Skip to main content

The danger of stress and how caregivers can cope

June 20, 2014

Research out of the University of Iowa showed a connection between a natural stress hormone and short-term memory loss for older adults. The study, published in the Journal of Neuroscience, found that an increase in the hormone cortisol can cause memory lapses for people 65 and older. The results highlight the importance of stress management and relief to ensure healthy aging for caregivers.

Procedure and results
Cortisol is a necessary hormone that helps people cope with problems in life. It causes humans to think quicker and be more alert. However, long-term stress means cortisol levels can become unusually high or remain spiked for an extended period of time. Scientists believe this causes synapses to gradually shrink and even disappear. This study specifically looked at synapses in the prefrontal cortex, where short-term memory is housed. Synapses are the connections that handle processing, storing and recalling information. Over time, stress can wear the synapses down, inhibiting short-term memory function. Cortisol has been linked to synapses damage in other areas of the brain, but this is the first study to look at the prefrontal cortex.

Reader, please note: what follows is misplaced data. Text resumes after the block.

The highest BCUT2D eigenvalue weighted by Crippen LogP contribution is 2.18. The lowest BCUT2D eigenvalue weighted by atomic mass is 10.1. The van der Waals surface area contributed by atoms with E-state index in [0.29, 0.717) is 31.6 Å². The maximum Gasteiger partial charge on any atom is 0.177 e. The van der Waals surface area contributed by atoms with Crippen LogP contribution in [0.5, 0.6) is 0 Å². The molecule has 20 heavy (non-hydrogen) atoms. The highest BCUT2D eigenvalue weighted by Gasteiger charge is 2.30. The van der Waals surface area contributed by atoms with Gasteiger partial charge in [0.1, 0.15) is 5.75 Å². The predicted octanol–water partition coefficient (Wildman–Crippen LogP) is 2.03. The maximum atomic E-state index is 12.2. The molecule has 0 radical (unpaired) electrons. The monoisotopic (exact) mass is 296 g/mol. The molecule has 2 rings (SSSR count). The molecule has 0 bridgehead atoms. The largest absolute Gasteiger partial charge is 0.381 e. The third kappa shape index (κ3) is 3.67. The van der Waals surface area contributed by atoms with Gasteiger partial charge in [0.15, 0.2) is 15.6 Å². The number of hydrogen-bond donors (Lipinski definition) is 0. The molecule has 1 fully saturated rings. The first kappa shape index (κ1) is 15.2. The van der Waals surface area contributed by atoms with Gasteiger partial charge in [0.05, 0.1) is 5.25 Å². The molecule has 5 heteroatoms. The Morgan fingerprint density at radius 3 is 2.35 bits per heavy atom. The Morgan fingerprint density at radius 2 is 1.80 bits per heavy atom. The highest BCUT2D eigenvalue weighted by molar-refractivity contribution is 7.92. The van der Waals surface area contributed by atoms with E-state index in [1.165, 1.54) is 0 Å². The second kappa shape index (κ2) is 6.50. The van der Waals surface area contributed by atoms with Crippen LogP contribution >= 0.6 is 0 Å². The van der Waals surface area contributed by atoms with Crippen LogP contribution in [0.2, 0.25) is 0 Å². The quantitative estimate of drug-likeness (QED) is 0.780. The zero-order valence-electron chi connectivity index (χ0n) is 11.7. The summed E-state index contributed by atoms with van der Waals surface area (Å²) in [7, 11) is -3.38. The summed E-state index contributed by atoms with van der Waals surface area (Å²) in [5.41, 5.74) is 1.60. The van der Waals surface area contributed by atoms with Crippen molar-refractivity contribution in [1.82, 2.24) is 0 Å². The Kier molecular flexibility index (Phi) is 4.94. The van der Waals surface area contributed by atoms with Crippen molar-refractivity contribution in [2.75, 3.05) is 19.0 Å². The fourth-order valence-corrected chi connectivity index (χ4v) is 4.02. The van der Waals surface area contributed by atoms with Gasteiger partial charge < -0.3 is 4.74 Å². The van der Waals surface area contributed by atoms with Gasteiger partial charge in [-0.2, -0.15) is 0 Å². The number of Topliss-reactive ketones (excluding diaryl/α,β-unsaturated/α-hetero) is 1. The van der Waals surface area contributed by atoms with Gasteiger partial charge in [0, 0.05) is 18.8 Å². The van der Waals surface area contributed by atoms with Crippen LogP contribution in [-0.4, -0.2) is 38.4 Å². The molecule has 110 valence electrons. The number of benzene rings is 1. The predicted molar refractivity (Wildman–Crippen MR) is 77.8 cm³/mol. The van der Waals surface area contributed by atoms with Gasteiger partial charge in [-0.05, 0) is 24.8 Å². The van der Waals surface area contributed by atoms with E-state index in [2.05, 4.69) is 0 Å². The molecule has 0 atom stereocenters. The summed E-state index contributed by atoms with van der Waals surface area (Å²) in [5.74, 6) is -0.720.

Researchers determined that spikes in cortisol become harmful around age 65. The theory was tested using rats in a T-shaped maze. Before the trials began, the rats' corticosterone levels were documented. Corticosterone is the rat equivalent of cortisol in humans. The rats had to remember which direction they had turned in the maze. Results showed that older rats with high levels of the hormone chose correctly just 58 percent of the time while older rats with low levels went the correct direction 80 percent of the time. Upon looking at the rats' brains, the scientists found that the rats who performed poorly had fewer and smaller synapses. However, the authors said this is only one contributing factor to cognitive decline associated with aging.

Reduce caregiver stress
Caregiving is quite a demanding job that can physically and mentally affect those caring for loved ones. Because high levels of cortisol will affect you later in life, it can be helpful to learn ways to manage and prevent strain as a caregiver, based on these health tips from

  • Don't forget to take care of your own health needs, including regular checkups and necessary doctors appointments.
  • Exercise for at least 20 minutes a day, a minimum of three days a week.
  • Eat a healthy and balanced diet.
  • Seek out emotional support in friends or through local caregiver groups.
  • Learn how to meditate for relaxation.
  • Ask other family members for caregiving help when you need it.
  • Consider a brief stay for your loved one in a respite care community.